This fresh look at America's greatest conflict will dispel all those misconceptions you acquired by watching "Gone With the Wind". Davis has a genius for bringing history to life, sorting out the players, the politics and the key events -- Harpers Ferry, Shiloh, Gettysburg, Emancipation, Reconstruction -- in a way that will enlighten even the most dedicated back-of-the-class napper. A brilliant crash course, this book vividly brings to life the people -- from Dred Scott to Abraham Lincoln -- and the everyday details that make up History with a capital H.

The Battle of Glorieta Pass
The Battle of Glorieta Pass
by Thomas S. Edrington, John Taylor
A Gettysburg in the West, March 26-28, 1862
Following the third day of the Battle of Glorieta Pass, the Texans found themselves surrounded without provisions. Thomas Edrington and John Taylor combine data from records and documents with their firsthand inspections of the battlefield to reconstruct what happened on both sides of the line before, during, and after this controversial Civil War engagement. 35 photos. 14 maps.

1863 : The Crucial Year
by C. Carter Smith
A Sourcebook on the Civil War
(American Albums from the Collections of the Library of Congress)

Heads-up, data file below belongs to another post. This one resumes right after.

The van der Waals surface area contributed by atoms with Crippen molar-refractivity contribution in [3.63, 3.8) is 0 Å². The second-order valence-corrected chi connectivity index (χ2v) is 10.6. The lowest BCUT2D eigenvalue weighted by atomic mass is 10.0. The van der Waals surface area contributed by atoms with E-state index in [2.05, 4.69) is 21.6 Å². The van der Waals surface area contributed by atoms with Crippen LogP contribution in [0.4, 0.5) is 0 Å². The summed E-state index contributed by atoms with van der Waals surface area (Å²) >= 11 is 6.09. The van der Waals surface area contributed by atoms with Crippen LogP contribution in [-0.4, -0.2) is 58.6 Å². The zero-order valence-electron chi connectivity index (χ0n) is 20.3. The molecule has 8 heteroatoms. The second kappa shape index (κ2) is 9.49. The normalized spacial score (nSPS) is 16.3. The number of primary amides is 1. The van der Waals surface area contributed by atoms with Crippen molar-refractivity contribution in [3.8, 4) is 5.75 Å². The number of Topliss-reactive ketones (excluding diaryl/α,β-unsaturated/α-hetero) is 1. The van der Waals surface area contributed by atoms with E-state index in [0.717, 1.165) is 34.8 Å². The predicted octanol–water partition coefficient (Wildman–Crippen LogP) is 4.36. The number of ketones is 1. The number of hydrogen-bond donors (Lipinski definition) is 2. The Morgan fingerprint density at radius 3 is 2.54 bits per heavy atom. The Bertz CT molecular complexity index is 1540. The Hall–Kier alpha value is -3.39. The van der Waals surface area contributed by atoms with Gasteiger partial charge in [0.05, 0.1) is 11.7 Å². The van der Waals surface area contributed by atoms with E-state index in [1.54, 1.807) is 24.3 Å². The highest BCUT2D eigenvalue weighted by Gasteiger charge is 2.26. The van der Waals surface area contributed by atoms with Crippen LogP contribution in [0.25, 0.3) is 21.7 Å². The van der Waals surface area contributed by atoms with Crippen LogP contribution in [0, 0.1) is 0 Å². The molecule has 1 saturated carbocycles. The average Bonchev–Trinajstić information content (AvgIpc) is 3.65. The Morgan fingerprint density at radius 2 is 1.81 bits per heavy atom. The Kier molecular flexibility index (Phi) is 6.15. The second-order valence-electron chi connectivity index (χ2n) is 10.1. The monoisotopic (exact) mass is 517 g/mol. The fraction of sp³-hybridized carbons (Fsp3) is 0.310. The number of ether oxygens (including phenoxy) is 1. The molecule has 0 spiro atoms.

Focusing on the Civil War's most critical year, this illustrated history of 1863 begins with the Emancipation Proclamation and details the Union's key victories at Gettysburg and Vicksburg, which turned the tide against the Confederacy.

No Better Place to Die
by Peter Cozzens
The Battle of Stones River
Cozzens's chronicle of the Battle of Stones River is a superb, engaging work. His careful work and skillful writing does justice to the memories of the 24,988 men who were injured or killed those cold days in Tennessee.

First Manassas
First Manassas
Voices of the Civil War

Admiral David Dixon Porter
by Chester G. Hearn
The Civil War Years

Admiral David Glasgow Farragut
Admiral David Glasgow Farragut
by Chester G. Hearn
The Civil War Years

American Civil War Exhibits
Civil War Timeline
Documents of the Civil War
Civil War Naval Resources
Civil War Summary